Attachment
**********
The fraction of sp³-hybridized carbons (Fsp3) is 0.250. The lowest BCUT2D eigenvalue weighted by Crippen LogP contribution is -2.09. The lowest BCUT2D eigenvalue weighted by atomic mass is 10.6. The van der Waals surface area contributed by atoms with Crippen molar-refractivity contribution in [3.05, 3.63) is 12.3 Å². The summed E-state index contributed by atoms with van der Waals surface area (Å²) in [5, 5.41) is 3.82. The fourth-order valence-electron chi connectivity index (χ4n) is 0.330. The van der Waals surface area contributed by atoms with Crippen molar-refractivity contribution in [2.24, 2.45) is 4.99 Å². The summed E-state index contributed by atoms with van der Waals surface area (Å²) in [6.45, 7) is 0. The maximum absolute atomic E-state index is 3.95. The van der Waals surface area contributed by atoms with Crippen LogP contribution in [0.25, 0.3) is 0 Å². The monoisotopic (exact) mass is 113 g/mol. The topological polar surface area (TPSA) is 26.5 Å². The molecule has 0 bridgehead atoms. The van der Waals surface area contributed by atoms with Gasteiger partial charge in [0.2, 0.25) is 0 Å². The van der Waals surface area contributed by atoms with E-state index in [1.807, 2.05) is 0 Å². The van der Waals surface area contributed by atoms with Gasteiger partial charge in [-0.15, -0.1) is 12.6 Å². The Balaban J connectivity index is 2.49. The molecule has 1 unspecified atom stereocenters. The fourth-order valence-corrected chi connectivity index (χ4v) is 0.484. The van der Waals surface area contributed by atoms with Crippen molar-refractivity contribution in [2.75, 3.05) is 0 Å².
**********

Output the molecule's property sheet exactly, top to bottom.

The fraction of sp³-hybridized carbons (Fsp3) is 0.250. The lowest BCUT2D eigenvalue weighted by Crippen LogP contribution is -2.09. The lowest BCUT2D eigenvalue weighted by atomic mass is 10.6. The van der Waals surface area contributed by atoms with Crippen molar-refractivity contribution in [3.05, 3.63) is 12.3 Å². The summed E-state index contributed by atoms with van der Waals surface area (Å²) in [5, 5.41) is 3.82. The fourth-order valence-electron chi connectivity index (χ4n) is 0.330. The van der Waals surface area contributed by atoms with Crippen molar-refractivity contribution in [2.24, 2.45) is 4.99 Å². The summed E-state index contributed by atoms with van der Waals surface area (Å²) in [6.45, 7) is 0. The maximum absolute atomic E-state index is 3.95. The van der Waals surface area contributed by atoms with Crippen LogP contribution in [0.25, 0.3) is 0 Å². The monoisotopic (exact) mass is 113 g/mol. The topological polar surface area (TPSA) is 26.5 Å². The molecule has 0 bridgehead atoms. The van der Waals surface area contributed by atoms with Gasteiger partial charge in [0.2, 0.25) is 0 Å². The van der Waals surface area contributed by atoms with E-state index in [1.807, 2.05) is 0 Å². The van der Waals surface area contributed by atoms with Gasteiger partial charge in [-0.15, -0.1) is 12.6 Å². The Balaban J connectivity index is 2.49. The molecule has 1 unspecified atom stereocenters. The fourth-order valence-corrected chi connectivity index (χ4v) is 0.484. The van der Waals surface area contributed by atoms with Crippen molar-refractivity contribution in [2.75, 3.05) is 0 Å².